Gazing from the Sinosphere: Media Art as Border Crossings
- When 1 Nov - 2 Nov 2019
Cnr of Oxford St and Greens Rd, Paddington NSW 2021
(02) 8936 0888
How are cultural borders depicted and disrupted? This program discusses new media works by three post-1980s East Asian artists who have all witnessed rapid globalisation, the rise of new capitalist powers, and swift advancements in digital technologies that are predominately manufactured in East Asia. Musquiqui Chihying (Taiwan), Hao Jingban (China), and Au Sow Yee (Malaysia), all use moving image as the main medium to articulate their research-based projects. They work across geographic and cultural boundaries, with interests in decoloniality, migration, and early moving image and photography practices in war time.
The two-day program includes screenings of each artist’s work, featuring the two-channel video Café Togo, where Musquiqui Chihying and Gregor Kasper narrate the little-known colonial relationship between Togo and Germany; Hao Jingban’s From South Lake Park to Hongqi Street, tracing the early moving image industry during the Japanese occupation of Northern China; and Au Sow Yee’s Pak Tai Foto, weaving fictional narratives by South Asian migrant workers with footage of an early photo studio in Kuala Lumpur. Each artist’s time-based works can be understood in various site-specific contexts although it is not possible to label them as culturally specific, local, or global.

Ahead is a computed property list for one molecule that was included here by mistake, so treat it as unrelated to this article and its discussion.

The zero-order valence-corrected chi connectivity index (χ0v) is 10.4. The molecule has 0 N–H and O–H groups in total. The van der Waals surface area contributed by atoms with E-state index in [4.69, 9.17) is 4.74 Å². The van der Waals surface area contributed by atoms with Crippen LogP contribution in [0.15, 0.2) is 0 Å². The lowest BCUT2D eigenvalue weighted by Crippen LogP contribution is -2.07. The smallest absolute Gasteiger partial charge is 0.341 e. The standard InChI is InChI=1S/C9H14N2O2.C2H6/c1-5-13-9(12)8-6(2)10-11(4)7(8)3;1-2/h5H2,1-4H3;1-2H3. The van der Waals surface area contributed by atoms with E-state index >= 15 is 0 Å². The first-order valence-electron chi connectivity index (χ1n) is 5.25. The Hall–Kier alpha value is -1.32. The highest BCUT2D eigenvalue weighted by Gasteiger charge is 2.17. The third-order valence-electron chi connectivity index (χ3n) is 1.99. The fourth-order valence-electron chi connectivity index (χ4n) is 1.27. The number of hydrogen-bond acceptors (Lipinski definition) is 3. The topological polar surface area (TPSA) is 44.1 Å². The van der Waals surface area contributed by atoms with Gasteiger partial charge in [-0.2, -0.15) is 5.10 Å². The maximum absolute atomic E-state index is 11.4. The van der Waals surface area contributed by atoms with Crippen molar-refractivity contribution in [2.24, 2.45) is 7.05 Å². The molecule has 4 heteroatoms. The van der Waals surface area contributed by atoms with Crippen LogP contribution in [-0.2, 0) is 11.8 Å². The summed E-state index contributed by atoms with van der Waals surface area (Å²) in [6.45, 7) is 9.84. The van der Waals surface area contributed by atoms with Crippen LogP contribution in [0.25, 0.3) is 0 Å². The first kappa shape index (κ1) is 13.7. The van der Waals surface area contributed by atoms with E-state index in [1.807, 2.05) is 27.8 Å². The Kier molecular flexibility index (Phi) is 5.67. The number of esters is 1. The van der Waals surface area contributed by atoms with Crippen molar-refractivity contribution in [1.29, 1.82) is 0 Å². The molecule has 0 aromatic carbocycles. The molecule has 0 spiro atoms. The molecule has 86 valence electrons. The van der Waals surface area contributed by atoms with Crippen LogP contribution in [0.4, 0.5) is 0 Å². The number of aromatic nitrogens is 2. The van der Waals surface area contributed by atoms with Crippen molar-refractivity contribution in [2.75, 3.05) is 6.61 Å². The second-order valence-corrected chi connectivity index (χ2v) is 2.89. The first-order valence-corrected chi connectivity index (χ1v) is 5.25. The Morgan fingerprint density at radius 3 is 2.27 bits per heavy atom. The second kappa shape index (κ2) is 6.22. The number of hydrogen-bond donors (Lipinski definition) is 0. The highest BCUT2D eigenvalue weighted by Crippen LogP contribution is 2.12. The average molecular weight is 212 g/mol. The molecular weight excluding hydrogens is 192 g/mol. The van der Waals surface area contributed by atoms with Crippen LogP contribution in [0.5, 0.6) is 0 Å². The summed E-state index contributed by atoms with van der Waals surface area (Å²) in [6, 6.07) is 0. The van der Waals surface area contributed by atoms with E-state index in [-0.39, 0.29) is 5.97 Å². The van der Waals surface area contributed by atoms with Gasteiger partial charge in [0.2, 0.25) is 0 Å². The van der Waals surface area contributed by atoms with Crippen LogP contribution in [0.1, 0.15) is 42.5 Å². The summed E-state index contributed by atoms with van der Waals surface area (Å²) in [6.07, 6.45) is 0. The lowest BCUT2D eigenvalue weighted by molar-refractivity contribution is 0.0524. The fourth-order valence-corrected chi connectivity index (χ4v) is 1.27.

Following the screening program is a keynote lecture by curator and researcher Kim Machan, presenting pioneering research on cross-sections of early video in East Asia.
On day two, Musquiqui Chihying will present a performance lecture using African crafts as examples revealing the emerging cultural and economic landscape connecting China and Africa.
Organized by Yu-Chieh Li, Judith Neilson Postdoctoral Fellow in Contemporary Art, UNSW Art & Design with Dr. Veronica Tello, UNSW Faculty Research Forum and Julia Mendel, UNSW Galleries. Supported by the Faculty Research Fund, UNSW Art & Design.
1:30–6pm Friday 1 November 2019
EG02 Lecture Theatre, UNSW Art & Design
Au Sow Yee (Malaysia) Pak Tai Foto (2015), 19 mins
Au Sow Yee via skype and Wah Guan Lim
Musquiqui Chihying (Taiwan) and Gregor Kasper (Germany), Café Togo (2018), 27 mins
Hao Jingban (China), From South Lake Park to Hongqi Street (2018), 30 mins
Refreshments in the UNSW Galleries foyer
Musquiqui Chihying, Olivier Krischer (Sydney University), and Hao Jingban
Kim Machan (University of Queensland), Refocusing on the Medium: reconsidering the rise of East Asian video art